Winter Composting

Don’t stop now, composting and the decomposition of garden and kitchen waste continues all year. It’s better for your soil and the environment to add vegetable trimmings to the garden than a landfill or your local wastewater. These amendments feed the friendly organisms in your garden soil and improve tilth and fertility.
What to compost: grass clippings, leaves, weeds, coffee grounds, vegetable and fruit peels and trimmings and limited amounts of wood ash. When using wood ash add it in layers interspersed with other materials.
What not to compost: meat or animal products, fat or grease, large unchipped branches.
Setting up a new composting system is pretty simple. A pile, while not elegant will break down in time. Many municipalities offer use of small stackable units that do a good job of composting. If your compost doesn’t seem to be shrinking as it works, toss in a little blood meal or alfalfa pellets to act as a starter and heat it up a bit.
Sheet composting involves covering the soil with biodegradable materials. It’s a valuable soil conditioning technique in the Pacific Northwest where we get pounding rains that tend to compact our soil over the winter. The soil in our perennial beds that have a good mulch of leaves and plants in place seems looser in spring than my vegetable garden. The perennial plants and mulch cushion bare soil from the rains and the roots open the soil for worms.
When our home herb garden was originally planted we covered the soil with compost, fish meal fertilizer, layers of newspaper and a layer of leaves on top. The following spring we had a loose friable soil, no weeds and we dug holes for plants but didn’t disturb the surrounding soil.
Our home vegetable garden has a high water table in winter and with our heavy rainfall, weeds can get a head start in spring. The area is too large to start spreading layers of newspaper. Planting in straw bales has been successful and the soil after the bales break down is a gardeners confection.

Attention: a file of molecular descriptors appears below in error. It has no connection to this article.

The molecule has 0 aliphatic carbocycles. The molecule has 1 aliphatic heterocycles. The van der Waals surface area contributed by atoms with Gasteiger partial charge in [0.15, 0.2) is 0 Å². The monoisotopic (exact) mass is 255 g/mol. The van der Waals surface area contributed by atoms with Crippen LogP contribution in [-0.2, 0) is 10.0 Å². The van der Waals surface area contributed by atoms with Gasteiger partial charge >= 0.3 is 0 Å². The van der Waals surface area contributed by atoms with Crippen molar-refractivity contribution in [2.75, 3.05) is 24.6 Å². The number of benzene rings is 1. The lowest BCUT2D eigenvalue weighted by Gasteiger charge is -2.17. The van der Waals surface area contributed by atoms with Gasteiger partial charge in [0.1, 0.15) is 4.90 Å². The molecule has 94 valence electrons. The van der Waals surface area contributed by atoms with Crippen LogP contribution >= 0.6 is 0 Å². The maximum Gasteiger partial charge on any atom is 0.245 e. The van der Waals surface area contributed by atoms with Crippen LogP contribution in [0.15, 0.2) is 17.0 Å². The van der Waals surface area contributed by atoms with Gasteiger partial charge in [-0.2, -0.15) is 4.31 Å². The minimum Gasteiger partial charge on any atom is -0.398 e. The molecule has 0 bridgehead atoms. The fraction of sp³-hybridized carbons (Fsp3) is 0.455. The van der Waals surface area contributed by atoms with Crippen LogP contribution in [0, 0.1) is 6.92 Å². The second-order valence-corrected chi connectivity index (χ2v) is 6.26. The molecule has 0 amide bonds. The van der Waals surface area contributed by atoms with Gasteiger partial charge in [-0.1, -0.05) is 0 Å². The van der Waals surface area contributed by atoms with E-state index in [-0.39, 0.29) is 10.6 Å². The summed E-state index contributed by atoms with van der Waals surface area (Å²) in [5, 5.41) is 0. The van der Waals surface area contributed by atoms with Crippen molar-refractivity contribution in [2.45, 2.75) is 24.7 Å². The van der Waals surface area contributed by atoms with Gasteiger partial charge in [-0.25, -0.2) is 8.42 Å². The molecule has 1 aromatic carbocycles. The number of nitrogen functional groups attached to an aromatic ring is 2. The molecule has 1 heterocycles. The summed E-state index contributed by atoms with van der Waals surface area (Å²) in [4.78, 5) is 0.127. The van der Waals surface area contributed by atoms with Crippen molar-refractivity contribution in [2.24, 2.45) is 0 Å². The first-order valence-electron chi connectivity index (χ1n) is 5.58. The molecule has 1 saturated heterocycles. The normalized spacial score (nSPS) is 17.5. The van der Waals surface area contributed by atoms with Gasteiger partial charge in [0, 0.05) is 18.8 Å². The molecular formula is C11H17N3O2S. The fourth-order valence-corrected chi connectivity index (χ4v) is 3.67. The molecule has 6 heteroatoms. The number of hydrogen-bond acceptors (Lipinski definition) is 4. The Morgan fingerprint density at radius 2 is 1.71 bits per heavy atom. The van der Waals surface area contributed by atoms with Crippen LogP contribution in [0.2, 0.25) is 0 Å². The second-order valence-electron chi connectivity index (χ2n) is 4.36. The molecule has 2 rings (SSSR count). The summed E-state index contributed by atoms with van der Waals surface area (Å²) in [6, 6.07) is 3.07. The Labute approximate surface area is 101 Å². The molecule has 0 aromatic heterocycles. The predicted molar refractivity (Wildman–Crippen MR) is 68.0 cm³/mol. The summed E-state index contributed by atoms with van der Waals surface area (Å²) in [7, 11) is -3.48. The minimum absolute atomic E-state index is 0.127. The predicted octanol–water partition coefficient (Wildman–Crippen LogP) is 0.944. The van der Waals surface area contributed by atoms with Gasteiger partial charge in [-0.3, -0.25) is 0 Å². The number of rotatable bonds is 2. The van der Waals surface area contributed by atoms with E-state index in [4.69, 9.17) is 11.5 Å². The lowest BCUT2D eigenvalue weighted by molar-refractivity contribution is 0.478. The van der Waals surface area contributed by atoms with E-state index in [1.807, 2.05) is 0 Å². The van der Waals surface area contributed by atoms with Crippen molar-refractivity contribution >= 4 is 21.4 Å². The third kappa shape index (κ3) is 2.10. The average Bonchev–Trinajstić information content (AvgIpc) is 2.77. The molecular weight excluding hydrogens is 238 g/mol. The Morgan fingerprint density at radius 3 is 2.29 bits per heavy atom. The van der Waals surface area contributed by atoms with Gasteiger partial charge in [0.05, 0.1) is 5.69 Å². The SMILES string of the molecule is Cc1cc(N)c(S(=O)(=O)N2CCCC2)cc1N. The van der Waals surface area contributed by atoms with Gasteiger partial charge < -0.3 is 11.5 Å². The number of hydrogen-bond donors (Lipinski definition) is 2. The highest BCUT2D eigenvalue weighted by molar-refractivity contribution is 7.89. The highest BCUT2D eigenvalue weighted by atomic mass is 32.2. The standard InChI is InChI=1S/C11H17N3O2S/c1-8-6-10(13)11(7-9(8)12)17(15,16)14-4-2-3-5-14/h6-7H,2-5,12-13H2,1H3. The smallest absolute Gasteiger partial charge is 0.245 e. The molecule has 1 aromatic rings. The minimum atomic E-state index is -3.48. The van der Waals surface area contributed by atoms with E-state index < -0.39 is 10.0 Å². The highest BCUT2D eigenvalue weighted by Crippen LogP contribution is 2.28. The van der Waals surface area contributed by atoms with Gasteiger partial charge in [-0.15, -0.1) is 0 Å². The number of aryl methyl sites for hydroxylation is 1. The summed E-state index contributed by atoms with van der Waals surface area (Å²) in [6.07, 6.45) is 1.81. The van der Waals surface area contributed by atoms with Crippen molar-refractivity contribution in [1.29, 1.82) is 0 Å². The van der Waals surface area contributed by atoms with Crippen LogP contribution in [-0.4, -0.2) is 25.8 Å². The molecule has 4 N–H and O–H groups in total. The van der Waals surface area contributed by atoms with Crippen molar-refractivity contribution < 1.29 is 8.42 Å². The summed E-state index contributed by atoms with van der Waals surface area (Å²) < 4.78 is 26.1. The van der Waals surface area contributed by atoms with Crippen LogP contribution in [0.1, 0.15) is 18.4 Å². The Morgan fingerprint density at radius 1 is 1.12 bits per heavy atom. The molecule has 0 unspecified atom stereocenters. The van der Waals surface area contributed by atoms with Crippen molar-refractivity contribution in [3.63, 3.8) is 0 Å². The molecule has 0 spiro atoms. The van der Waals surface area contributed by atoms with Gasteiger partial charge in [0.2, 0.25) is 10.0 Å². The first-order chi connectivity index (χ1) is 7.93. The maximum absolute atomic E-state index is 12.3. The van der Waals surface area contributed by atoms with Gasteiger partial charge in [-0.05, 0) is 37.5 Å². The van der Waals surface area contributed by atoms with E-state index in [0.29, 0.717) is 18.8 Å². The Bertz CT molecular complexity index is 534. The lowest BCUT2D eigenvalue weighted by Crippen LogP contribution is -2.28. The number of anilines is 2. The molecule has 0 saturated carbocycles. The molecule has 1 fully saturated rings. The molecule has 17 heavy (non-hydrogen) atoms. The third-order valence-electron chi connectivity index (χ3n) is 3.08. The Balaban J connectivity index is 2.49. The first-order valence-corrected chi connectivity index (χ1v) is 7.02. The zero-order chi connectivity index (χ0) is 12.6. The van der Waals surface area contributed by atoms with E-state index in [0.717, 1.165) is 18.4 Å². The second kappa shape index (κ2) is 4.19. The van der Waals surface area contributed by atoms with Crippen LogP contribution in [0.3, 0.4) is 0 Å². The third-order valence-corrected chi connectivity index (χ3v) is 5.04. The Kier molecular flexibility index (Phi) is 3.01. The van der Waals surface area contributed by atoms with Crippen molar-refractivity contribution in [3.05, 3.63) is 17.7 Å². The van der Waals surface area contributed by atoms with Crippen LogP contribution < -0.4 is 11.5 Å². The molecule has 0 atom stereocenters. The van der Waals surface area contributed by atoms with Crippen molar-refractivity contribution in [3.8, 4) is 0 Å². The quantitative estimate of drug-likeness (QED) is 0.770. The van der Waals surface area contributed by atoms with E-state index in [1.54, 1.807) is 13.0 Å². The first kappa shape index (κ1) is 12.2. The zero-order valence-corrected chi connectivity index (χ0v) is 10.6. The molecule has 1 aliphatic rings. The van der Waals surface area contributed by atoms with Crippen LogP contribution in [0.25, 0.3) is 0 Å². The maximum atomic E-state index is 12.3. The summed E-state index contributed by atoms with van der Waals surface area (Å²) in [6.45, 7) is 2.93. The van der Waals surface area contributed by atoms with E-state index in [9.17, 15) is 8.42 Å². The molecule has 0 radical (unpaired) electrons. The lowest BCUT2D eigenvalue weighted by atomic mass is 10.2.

Recently I attended an Oregon Tilth conference and gained some new ideas about composting that we’re trying. They’ve been using large pieces of cardboard in their demonstration gardens. Even piano and refrigerator boxes were recommended. First step was a layer of leaves, pine needles, a covering of cardboard and more leaves or straw and soil to hold it in place. All these materials will breakdown and improve the soil, helping to control weeds, raise fertility and reduce water use. This just begins to scratch the surface of what can be said about composting, simply begin and let nature help.

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5 Responses

  1. Hi Rose Marie!

    I’ve been receiving a plethora of seed catalogs in the mail as of late, but none of them “spoke” to me the way yours did. I was like a kid in a candy shop, eagerly making a list of everything I wished to purchase and plant (which I listed on my own blog – what a list indeed!). I’m happy to say that I just placed my order and am THRILLED to start planning and mapping everything out.

    I’ve been composting for the past four years, and for the most part I think I am doing everything right. There’s just one little problem I have. When the weather is warm outside, my compost (which is contained in a black bin) gets infested with hundreds of little flying gnat-type bugs. I don’t know how to get rid of them. Any thoughts? Thanks!

  2. Hi Melissa,
    I’m glad you enjoy our Nichols Garden Nursery catalog and thanks for your kind comments.
    Insects and insect eggs in compost won’t survive the heat of an actively working pile. Turning the compost and sprinkling a handful of blood meal or other high nitrogen fertilizer between layers will speed up decomposition and a layer of plastic on the top of the pile will help hold in heat. Remember, these fungal gnats while annoying are helping break down your compost and are not a serious problem. They’re attracted to fungus, moisture and mold and that’s part of the process. Any other comments from readers?

  3. Thanks so much! Yes, it does help. It could very well be that my pile wasn’t getting hot enough or that I wasn’t turning it as frequently as I should. I will have to keep these tips in mind.

  4. There seems to be a defect in your blog/post. There are things going across (or down) the screen. Did you get hacked; I sincerely hope it’s not a virus.

  5. I think maybe it is ‘snow’ ;) I like it!

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